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The Politics of Overturning Roe Are Bad for Republicans

The polling is conclusive and overwhelming.
May 5, 2022
The Politics of Overturning <i>Roe</i> Are Bad for Republicans
(Composite by Hannah Yoest / Photos: GettyImages / Shutterstock)

On Tuesday, at a Republican press conference, Senate Minority Leader Mitch McConnell was asked three times about the big story of the week: A draft Supreme Court opinion, leaked to Politico, that exposed the Court’s intention to overturn Roe v. Wade. McConnell was furious about the leak. But each time reporters asked him to talk about abortion, he refused to engage.

Morally, this reticence seems bizarre. For half a century, Republicans have campaigned on promises to expunge Roe. They said millions of unborn lives were at stake. Now victory is at hand, but McConnell won’t talk about it. Why not?

The answer is simple: He knows this issue is bad for his party. Roe infuriated pro-life Americans and made pro-choice Americans complacent. Republican candidates could use the issue to rile up their base without risking an electoral backlash. But if Roe goes down, Americans who want to keep abortion legal will have to vote that way. And those Americans are a political majority.

Polls taken in the last six months paint a clear picture of the coming storm. Few Americans expected Roe to be overturned, and most didn’t want the Court to do it. The numbers vary, but the pattern is consistent: Between half and two-thirds of the public wants to keep Roe, and Roe supporters outnumber Roe opponents by about 2-to-1.

Surveys conducted on Tuesday, after the draft opinion was leaked, conform to this pattern. And a new Politico poll indicates that if the Court dumps Roe, supporters of legal abortion will retain their dominance and turn to Congress for protection. Nearly 50 percent of voters want Congress to pass “a bill to establish federal abortion rights granted through Roe v. Wade, in case the Supreme Court overturns the ruling.” Only about 30 percent oppose that idea.

In poll after poll (with rare exceptions), most Americans say most abortions should be legal. When they’re asked what states should do if Roe is overturned, people repeat that position. And when they’re asked whether states should make it harder or easier to get an abortion, more say it should be easier than harder.

It’s not that people don’t care about unborn life. Many do. In a December Economist survey, 46 percent of registered voters agreed fully or partially that “abortion is the same as murdering a child.” In a February Politico poll, 42 percent supported “promoting the idea that abortion ends a human life.”

But many of these people are also open to pro-choice arguments. In the Economist poll, for instance, 80 percent of Republicans agreed that abortion was murder, and more than 60 percent agreed strongly with that statement. Yet in the same survey, 43 percent of Republicans said they could “support a candidate who has a different opinion than you on whether abortion should be legal.” Clearly there’s some overlap, since those numbers add up to more than 100 percent. For some people, the idea that abortion is murder reflects genuine revulsion, but it’s also negotiable as a matter of policy.

Meanwhile, pro-choicers have a message with enormous resonance: that abortion policy is fundamentally about who gets to decide whether to end a pregnancy, not about which decision is made.

More than 70 percent of registered voters say abortion should be “left to the woman and her doctor” rather than “regulated by law.” Two-thirds of likely voters say “the government should not interfere in personal matters like reproductive rights.” Every year, the Knights of Columbus sponsors a poll that asks Americans whether they’re more pro-life or pro-choice. The Knights are devoutly pro-life. But almost every year, their poll finds that most Americans are pro-choice.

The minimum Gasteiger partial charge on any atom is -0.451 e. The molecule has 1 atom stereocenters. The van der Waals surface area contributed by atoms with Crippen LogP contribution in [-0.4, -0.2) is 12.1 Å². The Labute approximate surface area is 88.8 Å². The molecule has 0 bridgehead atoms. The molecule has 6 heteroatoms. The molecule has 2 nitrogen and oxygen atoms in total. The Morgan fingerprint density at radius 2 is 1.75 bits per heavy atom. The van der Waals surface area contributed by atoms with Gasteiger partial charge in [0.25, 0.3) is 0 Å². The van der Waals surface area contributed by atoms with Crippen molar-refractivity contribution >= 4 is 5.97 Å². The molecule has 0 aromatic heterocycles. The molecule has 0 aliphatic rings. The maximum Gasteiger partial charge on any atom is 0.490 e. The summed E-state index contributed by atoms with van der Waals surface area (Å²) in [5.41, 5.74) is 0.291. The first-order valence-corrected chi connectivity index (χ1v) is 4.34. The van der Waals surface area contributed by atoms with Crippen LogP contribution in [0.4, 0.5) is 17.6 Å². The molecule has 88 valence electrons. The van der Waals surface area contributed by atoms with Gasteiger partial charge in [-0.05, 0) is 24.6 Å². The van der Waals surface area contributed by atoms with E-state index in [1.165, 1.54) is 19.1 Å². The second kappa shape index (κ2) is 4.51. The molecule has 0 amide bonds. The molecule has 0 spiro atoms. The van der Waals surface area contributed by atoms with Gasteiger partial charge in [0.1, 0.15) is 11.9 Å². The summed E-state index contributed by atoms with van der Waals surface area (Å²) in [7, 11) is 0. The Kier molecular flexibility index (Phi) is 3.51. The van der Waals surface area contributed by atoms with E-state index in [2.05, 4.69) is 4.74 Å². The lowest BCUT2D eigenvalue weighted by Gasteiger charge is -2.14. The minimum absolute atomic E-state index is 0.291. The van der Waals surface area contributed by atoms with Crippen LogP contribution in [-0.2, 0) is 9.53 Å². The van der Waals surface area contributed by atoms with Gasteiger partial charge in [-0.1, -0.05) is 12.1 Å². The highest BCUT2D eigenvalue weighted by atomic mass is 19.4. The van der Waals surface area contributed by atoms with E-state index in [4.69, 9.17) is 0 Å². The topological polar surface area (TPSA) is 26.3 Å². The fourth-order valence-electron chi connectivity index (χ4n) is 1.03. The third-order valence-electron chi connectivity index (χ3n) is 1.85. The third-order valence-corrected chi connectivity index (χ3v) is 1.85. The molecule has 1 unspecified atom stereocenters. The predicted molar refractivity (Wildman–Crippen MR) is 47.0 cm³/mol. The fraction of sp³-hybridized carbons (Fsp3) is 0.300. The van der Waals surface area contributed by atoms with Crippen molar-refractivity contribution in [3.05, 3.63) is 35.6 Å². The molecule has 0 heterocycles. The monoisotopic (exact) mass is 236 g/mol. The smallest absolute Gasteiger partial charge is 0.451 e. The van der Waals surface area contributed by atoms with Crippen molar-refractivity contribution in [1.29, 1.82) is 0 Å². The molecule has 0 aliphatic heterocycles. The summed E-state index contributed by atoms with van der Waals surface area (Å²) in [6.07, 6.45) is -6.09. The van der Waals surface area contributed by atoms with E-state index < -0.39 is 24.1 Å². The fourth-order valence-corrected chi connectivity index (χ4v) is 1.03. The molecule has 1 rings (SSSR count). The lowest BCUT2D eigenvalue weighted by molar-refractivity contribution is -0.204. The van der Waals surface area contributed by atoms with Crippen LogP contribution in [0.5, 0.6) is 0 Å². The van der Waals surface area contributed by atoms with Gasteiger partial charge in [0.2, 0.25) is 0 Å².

Nobody knows for sure how Roe’s demise would play out politically. But all the evidence suggests it would help Democrats. To begin with, voters, and independents in particular, trust Democrats on this issue more than they trust Republicans. In polls, the margin is about 10 points. In a year when most of the big issues are hurting Democrats, this issue works in their favor.

Second, Democratic voters are slightly more likely than Republican voters to insist that a candidate agree with them on the issue. The gap ranges from 4 points to 8 points. The new Politico poll confirms that this gap persists when respondents are categorized by abortion views rather than by party. Pro-Roe voters are more likely than anti-Roe voters to demand that a candidate share their position.

Third, Democrats are more likely than Republicans to say that Roe’s collapse would prod them to vote in the midterms. In a CBS News poll taken in November, 37 percent of Democrats, compared to 16 percent of Republicans, said that if Roe were overturned, they’d be more likely to vote in the 2022 midterms. A YouGov poll taken on Tuesday shows another intensity gap: More than half of Democrats in the survey say they’re likely to participate in a protest if the Court overturns Roe. Only 11 percent of Republicans say they’re likely to protest if the Court fails to overturn Roe.

Fourth, the issue seems to help Democrats on the generic ballot. A month ago, when Data For Progress asked voters what they’d do “if the Supreme Court overturns Roe v. Wade, and if the election for U.S. Congress in your district was held today,” independents chose “the Democrat” over “the Republican” by 9 points. Overall, the generic Democrat won by 3 points. When the survey described a hypothetical candidate who was “outspoken about defending reproductive rights and protecting access to abortion,” most voters said they’d be much more likely to vote for that candidate. Fewer than a quarter said they’d be much less likely.